Tinker Airman reflects on journey from enlisted to officer ranks

  • Published
  • By Brandice J. O'Brien
  • Tinker Public Affairs
Tinker changed his life, literally and figuratively.

Prior to his 964th Airborne Air Control Squadron assignment in 1999, Jason "JC" Henry was simply a senior airman fulfilling his enlistment obligation. At Tinker, someone took an interest in his career and something changed. The Airman soon pursued an education in hopes of one day becoming an officer.

Today, Captain Henry is assigned to the 448th Supply Chain Management Wing where he serves as an executive officer to the director, Steven Alsup, a member of the senior executive service.

"When I think back there were plenty of opportunities to give up, but it was determination that got me through," said Captain Henry. "I believe it was worth it. I became an officer to affect change in people's lives because that's what Matt Smith did for me and to this day, he's my biggest cheerleader."

Following his high school graduation in 1993, Captain Henry attended Pennsylvania State University where after a rough freshman year he decided to explore other options.

The 19-year-old walked into an Air Force recruiting office and signed up for the delayed enlisted program. In June 1995, after technical school, the Air Force sent the new Airman to Royal Air Force Station Lakenheath in England where he became an aircraft armament system specialist, or weapons loader, for the F-15E Strike Eagle.

After three years, Captain Henry cross-trained to become an enlisted flyer and arrived at Tinker's 964th AACS. He met then-Captain Smith, who encouraged the young senior airman to go to school.

"Education is everything. When you stop learning you stop living," said Col. Matt Smith, 505th Test and Evaluation Group commander at Nellis Air Force Base, Nev. "It is absolutely critical to always keep your mind engaged and continuously try to become more skilled in life whether that is personally or professionally. It is also my opinion that the Air Force values education for all the right reasons."

Applying his Penn State credits and credits he earned from a class at Rose State College, Captain Henry earned his Community College of the Air Force degree later that year in 1999.

Captain Henry then applied his basic level course credits to pursue a bachelors' degree at Oklahoma State University. Accepted into what was known as the "Bootstrap" program, the newly promoted staff sergeant attended college full-time in lieu of work duties.

"He always knew he wanted a commission and we carefully planned and plotted his course, selecting his career field choices according to the Air Force needs," said Dr. Lola King, 72nd Force Support Squadron Education Services officer who served as a guidance counselor to Captain Henry when they met 15 years ago.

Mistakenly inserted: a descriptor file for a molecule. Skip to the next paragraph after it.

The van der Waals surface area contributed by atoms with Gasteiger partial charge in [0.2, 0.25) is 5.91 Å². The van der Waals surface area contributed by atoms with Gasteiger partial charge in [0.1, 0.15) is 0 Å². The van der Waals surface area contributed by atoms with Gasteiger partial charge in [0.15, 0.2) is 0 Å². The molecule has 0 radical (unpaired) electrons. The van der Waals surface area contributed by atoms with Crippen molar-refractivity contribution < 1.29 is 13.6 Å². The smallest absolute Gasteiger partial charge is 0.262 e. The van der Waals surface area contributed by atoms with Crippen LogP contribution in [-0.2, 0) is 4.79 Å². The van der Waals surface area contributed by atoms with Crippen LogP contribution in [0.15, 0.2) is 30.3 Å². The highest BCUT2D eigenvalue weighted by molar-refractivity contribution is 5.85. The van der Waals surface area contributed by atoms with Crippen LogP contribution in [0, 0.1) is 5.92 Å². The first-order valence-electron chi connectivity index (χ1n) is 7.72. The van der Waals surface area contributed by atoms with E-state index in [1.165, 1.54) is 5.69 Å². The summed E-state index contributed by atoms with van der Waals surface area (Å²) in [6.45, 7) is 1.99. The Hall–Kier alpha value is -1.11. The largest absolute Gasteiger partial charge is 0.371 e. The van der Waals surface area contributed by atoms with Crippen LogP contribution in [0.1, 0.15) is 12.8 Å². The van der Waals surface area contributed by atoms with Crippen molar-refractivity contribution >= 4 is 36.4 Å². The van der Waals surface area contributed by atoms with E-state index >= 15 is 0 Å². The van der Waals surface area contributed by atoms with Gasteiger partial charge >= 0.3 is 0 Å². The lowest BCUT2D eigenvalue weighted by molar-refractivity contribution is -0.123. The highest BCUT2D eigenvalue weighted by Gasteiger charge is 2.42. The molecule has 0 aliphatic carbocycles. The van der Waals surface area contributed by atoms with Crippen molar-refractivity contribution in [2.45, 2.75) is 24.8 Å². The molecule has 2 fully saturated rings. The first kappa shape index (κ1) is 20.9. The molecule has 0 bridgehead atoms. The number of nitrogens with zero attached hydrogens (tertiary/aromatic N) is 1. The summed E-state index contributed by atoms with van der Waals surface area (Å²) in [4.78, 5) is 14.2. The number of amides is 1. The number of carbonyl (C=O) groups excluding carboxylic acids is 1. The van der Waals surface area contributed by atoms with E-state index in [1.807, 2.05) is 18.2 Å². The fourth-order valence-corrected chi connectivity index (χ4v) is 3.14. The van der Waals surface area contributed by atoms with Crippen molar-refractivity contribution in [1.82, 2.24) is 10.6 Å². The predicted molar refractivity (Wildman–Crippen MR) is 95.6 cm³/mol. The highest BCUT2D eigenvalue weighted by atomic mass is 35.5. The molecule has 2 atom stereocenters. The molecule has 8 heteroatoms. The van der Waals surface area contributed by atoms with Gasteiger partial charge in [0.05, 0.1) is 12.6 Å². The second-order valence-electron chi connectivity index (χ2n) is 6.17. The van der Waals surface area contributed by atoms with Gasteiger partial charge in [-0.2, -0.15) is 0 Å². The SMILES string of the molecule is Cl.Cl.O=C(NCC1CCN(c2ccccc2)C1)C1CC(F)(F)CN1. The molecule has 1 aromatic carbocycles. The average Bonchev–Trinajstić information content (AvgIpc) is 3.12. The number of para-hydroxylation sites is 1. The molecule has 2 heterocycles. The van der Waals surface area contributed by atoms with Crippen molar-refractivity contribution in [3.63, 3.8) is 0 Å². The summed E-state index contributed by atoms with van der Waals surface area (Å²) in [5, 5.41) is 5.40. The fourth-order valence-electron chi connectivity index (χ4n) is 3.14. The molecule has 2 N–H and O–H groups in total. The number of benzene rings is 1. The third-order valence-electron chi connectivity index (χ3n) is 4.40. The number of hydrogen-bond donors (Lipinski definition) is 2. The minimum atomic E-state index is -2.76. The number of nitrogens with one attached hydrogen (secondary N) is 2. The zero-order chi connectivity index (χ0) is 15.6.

From January to May 2001, Captain Henry took a full load of courses primarily at Rose State or on-base at the Education Center.

"It was a great opportunity. My job was to go to school for five months to finish my undergraduate degree. In 16 weeks, I did 21 hours of undergraduate work," he said. "I'll never forget the five-week fast-track statistics class I took at Oklahoma City Community College. It only met five Saturdays.

"I don't know how I did it, I was working off-duty Friday and Saturday nights -- that was the best 'C' I ever got in my life," Captain Henry said. "That was extremely challenging doing several weeks of coursework in one day."

Upon graduation in May 2001, Captain Henry made a conscious decision to not apply for Officer Training School.

"I talked to my mentors and because I was in that 'school' mode, I rode right into my masters' program," Captain Henry said. "In May 2002, I got my masters' from Southeastern Oklahoma State University. I did 33 hours over a year."

It was a busy year. In that time, the Sept. 11, 2001 terrorist attacks happened and Captain Henry deployed.

With several degrees under his belt, Captain Henry applied to OTS in 2003, but twice was turned down. He believed his Air Force Officer Qualifying Test scores were too low. Captain Henry hadn't studied for the test and because the program was becoming more competitive, the captain knew he had to study, but questioned his path.

"I didn't know what to do. For three years, I had just done school," the captain said. "If I could do it differently, I probably would have focused on my Weighted Airman Promotion System testing for my next enlisted rank or taken a break at the semester's end. I was just so focused on school."

Now assigned to the 552nd Operations Support Squadron, Captain Henry put the AFOQT on hold and did what was natural to him - he pursued a second undergraduate degree at SEOSU.

The captain finished in May 2003 and while he wanted to apply again for Officer Training School and was studying for the qualifying test, a new opportunity came his way, putting him at a crossroads.

The captain, still a staff sergeant, had been assigned a new job at MacDill Air Force Base, Fla., as a communication systems operator for distinguished visitor airlift on the C-37A Gulfstream V. If he took the assignment, he couldn't apply to OTS for an entire year. If he applied to OTS, he'd lose his assignment.